#27. Breakfast: The Kiosk Yamba
Housed within Yamba’s Surf Lifesaving Club, this great cafe serves up acai bowls and cold-pressed juices with direct views of Main Beach.
#28. Breakfast: Beachwood Cafe
Delicious coffee and Turkish-inspired dishes are the mainstays at this homely cafe, which is a go-to for locals.
#29. Lunch: Sweet N Spicy Cafe
With its pan-Asian dishes, this unassuming cafe is a great lunch spot, with friendly service and affordable prices.
#30. Lunch: BRGR Spot
Once you’ve built up an appetite at the beach, the hearty burgers at this spot just back from Main Beach will hit the spot or you can opt for something lighter with one of their salads.
#31. Dinner: Karrikin Yamba
Karrikin is one of Yamba’s most famous eateries, with locally sourced, seasonal and native ingredients on show as part of their four-course set menus.
#32. Dinner: Drift
Delicious pizzas are what you can expect at Drift, which uses free-range, organic and artisanal ingredients for a high-end take on a tried-and-tested favourite.
Where to stay in Yamba
#32. The Surf Yamba
Perched on a headland overlooking Yamba Beach, this five-star boutique hotel is all about creating a relaxed, coastal vibe. All of its beautifully designed rooms come with balconies that offer panoramic views and there’s a heated plunge pool on the rooftop terrace.
If you’re after a dog-friendly property for the whole family, then you can’t go past this classic mint-green shack. It’s equipped with everything you need, including hammocks and day beds for lounging in the gardens, while being just a stone’s throw from all the action.
#35. Pacific Hotel Yamba
This iconic hotel not only boasts some of the best views in Yamba but also budget-friendly backpacker accommodation. Aside from dorms with access to shared bathrooms, there are also comfortable private rooms with ensuites. There’s an onsite restaurant and live music on weekends.
Yamba Visitors Guide
Getting to Yamba
Clarence Valley Regional Airport near Grafton is just under an hour’s drive from Yamba and has regular flights with REX Airlines from Sydney. By road, the New South Wales capital is around seven hours’ drive from Yamba. Brisbane is just over three hours away while the Gold Coast Airport is a two-hour drive and has flights from destinations across Australia and Asia.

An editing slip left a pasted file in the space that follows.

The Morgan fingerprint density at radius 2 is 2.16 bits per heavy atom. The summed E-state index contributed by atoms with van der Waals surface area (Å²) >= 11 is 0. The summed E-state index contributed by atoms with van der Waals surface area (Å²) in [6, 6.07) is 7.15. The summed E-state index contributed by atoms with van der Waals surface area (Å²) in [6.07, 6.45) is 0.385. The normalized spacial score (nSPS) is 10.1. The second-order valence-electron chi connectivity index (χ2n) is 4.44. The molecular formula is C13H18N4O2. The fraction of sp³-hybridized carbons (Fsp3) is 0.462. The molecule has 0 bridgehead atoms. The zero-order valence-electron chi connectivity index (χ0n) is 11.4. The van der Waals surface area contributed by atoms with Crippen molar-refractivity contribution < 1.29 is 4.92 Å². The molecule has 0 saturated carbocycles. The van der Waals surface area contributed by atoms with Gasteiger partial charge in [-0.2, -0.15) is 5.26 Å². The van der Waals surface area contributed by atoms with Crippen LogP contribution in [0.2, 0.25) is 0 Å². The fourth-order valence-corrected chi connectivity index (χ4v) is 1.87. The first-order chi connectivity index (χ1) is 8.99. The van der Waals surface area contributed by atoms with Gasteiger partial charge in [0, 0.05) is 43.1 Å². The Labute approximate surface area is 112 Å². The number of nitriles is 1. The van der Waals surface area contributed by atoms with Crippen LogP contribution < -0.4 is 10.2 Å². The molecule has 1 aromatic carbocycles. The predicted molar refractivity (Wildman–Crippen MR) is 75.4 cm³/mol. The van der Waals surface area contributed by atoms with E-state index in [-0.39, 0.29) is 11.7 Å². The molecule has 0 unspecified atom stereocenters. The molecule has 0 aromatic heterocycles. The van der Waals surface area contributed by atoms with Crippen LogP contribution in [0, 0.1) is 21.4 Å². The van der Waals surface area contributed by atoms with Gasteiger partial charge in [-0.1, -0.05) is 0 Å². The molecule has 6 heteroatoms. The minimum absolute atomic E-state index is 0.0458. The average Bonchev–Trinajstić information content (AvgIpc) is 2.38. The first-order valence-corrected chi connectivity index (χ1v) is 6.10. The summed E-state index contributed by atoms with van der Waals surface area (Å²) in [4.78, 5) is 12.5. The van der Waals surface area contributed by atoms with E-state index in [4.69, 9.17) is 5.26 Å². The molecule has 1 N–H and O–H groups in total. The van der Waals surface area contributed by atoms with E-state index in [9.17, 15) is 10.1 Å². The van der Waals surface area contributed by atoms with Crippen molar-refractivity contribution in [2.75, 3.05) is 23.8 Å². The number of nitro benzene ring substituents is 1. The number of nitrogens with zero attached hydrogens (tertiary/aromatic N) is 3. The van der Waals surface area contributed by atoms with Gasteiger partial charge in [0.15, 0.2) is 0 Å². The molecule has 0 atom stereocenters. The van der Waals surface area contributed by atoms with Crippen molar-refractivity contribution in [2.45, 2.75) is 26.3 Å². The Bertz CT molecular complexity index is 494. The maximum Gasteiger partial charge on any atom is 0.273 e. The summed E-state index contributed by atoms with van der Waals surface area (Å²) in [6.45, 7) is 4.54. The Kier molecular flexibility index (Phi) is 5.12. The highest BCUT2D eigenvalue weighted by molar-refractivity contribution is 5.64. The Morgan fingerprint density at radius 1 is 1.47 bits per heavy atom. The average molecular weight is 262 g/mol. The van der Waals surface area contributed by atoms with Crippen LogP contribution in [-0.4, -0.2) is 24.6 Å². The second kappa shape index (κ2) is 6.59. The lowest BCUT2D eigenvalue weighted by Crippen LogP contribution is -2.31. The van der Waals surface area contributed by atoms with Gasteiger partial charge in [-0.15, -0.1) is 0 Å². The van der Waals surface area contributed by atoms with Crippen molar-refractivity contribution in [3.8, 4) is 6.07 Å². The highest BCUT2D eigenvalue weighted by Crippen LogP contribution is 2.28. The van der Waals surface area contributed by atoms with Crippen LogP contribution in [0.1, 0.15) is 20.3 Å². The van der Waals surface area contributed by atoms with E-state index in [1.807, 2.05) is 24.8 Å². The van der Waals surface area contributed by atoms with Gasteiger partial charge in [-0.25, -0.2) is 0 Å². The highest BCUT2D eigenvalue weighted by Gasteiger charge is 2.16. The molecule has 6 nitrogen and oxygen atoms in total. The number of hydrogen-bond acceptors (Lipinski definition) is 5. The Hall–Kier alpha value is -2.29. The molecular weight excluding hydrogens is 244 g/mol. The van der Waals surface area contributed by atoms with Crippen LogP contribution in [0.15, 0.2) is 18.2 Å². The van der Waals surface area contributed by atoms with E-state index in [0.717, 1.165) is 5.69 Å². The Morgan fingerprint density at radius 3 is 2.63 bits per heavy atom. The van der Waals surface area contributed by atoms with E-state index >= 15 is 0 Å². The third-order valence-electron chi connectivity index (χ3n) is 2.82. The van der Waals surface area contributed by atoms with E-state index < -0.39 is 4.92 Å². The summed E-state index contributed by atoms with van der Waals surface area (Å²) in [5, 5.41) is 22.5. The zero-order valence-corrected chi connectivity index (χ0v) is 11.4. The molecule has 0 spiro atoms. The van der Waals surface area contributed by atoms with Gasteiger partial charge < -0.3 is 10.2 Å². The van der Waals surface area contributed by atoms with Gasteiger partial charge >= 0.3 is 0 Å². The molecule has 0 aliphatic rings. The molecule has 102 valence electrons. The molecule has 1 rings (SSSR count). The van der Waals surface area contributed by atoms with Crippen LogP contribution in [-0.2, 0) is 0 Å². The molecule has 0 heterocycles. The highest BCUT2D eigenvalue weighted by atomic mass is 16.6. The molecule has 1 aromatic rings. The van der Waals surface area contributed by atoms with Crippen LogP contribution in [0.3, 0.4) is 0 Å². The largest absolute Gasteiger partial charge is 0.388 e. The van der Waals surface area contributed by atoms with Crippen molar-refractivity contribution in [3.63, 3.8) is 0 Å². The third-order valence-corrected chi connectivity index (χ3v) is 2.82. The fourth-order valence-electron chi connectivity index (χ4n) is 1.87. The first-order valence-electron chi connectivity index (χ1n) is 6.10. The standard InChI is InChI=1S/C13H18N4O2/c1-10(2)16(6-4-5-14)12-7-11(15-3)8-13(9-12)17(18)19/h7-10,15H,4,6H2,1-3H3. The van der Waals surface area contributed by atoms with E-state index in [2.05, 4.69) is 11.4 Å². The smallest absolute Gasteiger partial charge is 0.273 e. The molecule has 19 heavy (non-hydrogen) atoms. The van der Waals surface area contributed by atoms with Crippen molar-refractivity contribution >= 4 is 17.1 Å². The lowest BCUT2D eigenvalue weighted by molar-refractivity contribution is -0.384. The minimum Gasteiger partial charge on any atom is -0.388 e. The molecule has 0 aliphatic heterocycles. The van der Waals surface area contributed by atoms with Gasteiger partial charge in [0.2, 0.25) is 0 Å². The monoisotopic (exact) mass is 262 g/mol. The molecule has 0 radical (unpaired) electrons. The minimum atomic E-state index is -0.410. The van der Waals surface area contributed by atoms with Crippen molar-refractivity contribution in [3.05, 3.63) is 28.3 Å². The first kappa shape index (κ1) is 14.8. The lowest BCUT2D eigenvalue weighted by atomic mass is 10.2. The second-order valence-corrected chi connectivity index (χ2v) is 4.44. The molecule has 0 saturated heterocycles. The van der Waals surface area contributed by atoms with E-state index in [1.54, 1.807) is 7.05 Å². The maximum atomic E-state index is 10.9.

When is the best time to visit Yamba?
September through to April is considered the best time to visit Yamba when the weather is ideal for enjoying everything this beachside destination has to offer. During April/May and September/October, you can expect temperatures between 20 and 25 degrees Celsius before things heat up to the mid-30s by late December/early January. If you plan on travelling over the Christmas/New Year period, keep in mind that the summer school holidays are in full swing and accommodation books out well in advance.
Where can I snorkel in Yamba?
It might not be the Great Barrier Reef, but Yamba still boasts plenty of marine life to discover. Spooky Beach in neighbouring Angourie is a great snorkelling spot, as are Woody Head and Diggers Camp on the high tides.
Is Yamba the next Byron Bay?
According to many people, Yamba is the next Byron Bay. Located around 130 kilometres to the south, it shares many traits with its Northern Rivers neighbour, albeit without the crowds and sky-high real estate prices. While Yamba has transformed from a sleeping fishing town to a popular beachside destination in recent years, it has still managed to maintain its strong sense of community.